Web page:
October 6 down the years
'Thank goodness we weren't playing all of Samoa'
Western Samoa give Wales an indication of what is to follow
© PA Photos
In arguably the biggest upset of Test rugby history, Western Samoa beat Wales 16-13 in their Rugby World Cup group match at Cardiff Arms Park. Samoa's To'o Vaega was awarded a controversial try at the start of the second-half when television evidence suggested that Wales' Robert Jones had won the race to the ball but there was no doubting Sial Vaifale's fine try that helped carry the minnows to a famous victory. "Thank goodness we weren't playing all of Samoa!" quipped many Welsh fans but when they did, at the 1999 Rugby World Cup, the Islanders scored another notable upset - winning 38-31.
England's brilliant pack demolished Australia to set up a famous 12-10 victory in their Rugby World Cup quarter-final clash at Stade Velodrome in Marseille. The boot of fly-half Jonny Wilkinson eventually carried England home with his four penalties helping to cancel out a try from Wallabies winger Lote Tuqiri. Later the same day, tournament favourites New Zealand surrendered an early lead to fall 20-18 to France in their last eight clash at Cardiff's Millennium Stadium. Second half tries from Thierry Dusautoir and Yannick Jauzion ensured the All Blacks' Rugby World Cup dream crashed and burned once again. England accounted for hosts France in the semi-finals but were beaten by South Africa in the tournament finale.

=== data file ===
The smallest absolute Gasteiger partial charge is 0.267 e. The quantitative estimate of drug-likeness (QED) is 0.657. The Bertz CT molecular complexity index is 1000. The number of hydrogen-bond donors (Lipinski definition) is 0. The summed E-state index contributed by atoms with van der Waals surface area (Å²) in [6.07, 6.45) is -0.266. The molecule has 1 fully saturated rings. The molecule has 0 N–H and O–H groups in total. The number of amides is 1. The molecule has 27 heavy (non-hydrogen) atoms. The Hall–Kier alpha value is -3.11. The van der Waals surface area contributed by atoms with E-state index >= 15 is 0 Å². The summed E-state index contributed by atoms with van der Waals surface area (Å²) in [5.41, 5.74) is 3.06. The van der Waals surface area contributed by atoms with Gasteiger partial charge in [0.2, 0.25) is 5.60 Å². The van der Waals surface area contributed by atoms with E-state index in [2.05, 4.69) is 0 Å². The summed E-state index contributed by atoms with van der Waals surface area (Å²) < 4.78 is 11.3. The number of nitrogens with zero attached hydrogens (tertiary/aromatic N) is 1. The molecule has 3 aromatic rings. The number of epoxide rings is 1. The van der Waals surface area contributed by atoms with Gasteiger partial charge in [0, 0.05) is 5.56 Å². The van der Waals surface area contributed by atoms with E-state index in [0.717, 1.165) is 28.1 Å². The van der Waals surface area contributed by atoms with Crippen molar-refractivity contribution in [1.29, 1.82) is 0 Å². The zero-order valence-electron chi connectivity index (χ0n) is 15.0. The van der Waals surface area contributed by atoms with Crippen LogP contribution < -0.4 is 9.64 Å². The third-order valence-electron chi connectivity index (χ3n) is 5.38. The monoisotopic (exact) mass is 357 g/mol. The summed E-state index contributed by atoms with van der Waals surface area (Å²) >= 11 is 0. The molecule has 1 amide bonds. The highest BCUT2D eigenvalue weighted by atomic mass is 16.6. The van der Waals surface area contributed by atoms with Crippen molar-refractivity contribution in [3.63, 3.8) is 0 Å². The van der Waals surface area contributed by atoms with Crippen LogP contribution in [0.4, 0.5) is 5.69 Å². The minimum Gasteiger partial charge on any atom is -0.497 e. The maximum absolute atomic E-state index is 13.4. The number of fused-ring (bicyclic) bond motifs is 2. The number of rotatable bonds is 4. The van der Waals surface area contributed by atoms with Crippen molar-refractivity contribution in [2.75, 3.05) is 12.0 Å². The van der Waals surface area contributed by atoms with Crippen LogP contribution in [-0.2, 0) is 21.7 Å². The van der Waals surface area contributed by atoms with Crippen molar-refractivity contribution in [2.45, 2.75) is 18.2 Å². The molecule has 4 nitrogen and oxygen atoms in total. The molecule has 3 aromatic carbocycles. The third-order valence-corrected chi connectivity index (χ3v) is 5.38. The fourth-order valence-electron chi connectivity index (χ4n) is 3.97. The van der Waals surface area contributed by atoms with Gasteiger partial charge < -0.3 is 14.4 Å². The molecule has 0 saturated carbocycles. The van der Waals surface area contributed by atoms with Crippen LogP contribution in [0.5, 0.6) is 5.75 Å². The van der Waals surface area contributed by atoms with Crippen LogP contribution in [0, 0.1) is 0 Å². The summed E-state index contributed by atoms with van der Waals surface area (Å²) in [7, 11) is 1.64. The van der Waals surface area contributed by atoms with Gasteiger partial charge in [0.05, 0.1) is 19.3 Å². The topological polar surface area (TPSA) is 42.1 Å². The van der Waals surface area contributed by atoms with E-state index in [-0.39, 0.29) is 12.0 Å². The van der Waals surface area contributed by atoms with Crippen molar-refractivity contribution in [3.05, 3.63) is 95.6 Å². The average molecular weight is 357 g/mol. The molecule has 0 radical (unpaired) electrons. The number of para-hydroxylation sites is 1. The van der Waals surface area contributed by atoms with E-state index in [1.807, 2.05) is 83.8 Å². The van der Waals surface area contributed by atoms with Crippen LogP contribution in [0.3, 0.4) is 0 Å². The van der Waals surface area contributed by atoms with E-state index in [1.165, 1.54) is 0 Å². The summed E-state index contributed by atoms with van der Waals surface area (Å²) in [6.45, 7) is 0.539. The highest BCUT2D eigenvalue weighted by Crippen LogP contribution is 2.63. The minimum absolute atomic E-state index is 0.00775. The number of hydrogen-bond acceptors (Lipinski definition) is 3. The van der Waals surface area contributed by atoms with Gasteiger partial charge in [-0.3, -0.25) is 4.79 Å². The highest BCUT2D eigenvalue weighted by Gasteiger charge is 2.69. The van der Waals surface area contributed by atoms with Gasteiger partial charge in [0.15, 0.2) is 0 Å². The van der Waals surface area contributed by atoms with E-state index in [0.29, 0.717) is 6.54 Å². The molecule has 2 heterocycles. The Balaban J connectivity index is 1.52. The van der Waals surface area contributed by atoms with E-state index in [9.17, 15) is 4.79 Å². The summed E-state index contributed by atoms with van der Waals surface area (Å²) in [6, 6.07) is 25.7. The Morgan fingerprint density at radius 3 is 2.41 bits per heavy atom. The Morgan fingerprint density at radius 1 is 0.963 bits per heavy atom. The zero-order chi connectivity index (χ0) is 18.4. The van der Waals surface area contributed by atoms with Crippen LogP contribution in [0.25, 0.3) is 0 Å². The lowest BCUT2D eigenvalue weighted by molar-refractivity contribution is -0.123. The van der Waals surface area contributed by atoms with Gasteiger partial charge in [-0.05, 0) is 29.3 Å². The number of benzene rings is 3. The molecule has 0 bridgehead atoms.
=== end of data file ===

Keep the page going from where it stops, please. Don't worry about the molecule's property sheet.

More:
Wales, the Five Nations champions, were pushed to the limit by Romania in Cardiff. The Romanians, in the final match of a hitherto unbeaten tour of Wales, went down 13-12 after Gareth Davies dropped a late goal after leading 12-6. But the newspapers were unimpressed by Wales' roughhouse tactics, and "play acting which conned the referee" and led to Wales' opening three points was singled out for opprobrium.
Wales beat Japan 62-14 at Cardiff in the first representative match staged between the nations. Wales dominated from start to finish running in 11 tries but the Times was inspired by the Japanese's "astonishing display of durability and fitness". The loudest cheer of the day came when Japan scored the first of their two tries.
The Italian national side wound up their early-season tour of England and Wales going down by the artistic margin of one point - 15-14 - against Harlequins.
The Gordon club from Sydney opened their British tour with a 16-8 defeat by Wasps in a Sunday match at Sudbury. Wasps' lock Bruce Peters was sent off for striking an opponent.